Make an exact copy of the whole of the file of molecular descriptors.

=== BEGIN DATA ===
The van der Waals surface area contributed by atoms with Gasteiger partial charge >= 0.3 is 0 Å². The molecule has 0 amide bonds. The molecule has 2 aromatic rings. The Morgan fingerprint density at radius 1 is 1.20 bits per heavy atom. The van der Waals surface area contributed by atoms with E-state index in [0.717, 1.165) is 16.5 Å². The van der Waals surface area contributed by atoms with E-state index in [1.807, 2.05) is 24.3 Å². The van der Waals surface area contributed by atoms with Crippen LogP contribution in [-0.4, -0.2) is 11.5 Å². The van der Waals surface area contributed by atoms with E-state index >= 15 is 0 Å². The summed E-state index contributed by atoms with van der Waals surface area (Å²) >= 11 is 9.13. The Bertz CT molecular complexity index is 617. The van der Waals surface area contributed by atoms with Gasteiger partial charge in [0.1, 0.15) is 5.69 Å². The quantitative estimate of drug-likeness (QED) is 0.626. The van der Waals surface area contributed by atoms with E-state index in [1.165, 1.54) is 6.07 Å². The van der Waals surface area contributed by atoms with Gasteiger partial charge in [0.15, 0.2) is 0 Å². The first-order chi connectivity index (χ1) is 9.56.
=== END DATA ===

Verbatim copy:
The van der Waals surface area contributed by atoms with Gasteiger partial charge >= 0.3 is 0 Å². The molecule has 0 amide bonds. The molecule has 2 aromatic rings. The Morgan fingerprint density at radius 1 is 1.20 bits per heavy atom. The van der Waals surface area contributed by atoms with E-state index in [0.717, 1.165) is 16.5 Å². The van der Waals surface area contributed by atoms with E-state index in [1.807, 2.05) is 24.3 Å². The van der Waals surface area contributed by atoms with Crippen LogP contribution in [-0.4, -0.2) is 11.5 Å². The van der Waals surface area contributed by atoms with E-state index >= 15 is 0 Å². The summed E-state index contributed by atoms with van der Waals surface area (Å²) >= 11 is 9.13. The Bertz CT molecular complexity index is 617. The van der Waals surface area contributed by atoms with Gasteiger partial charge in [0.1, 0.15) is 5.69 Å². The quantitative estimate of drug-likeness (QED) is 0.626. The van der Waals surface area contributed by atoms with E-state index in [1.165, 1.54) is 6.07 Å². The van der Waals surface area contributed by atoms with Gasteiger partial charge in [0.15, 0.2) is 0 Å². The first-order chi connectivity index (χ1) is 9.56.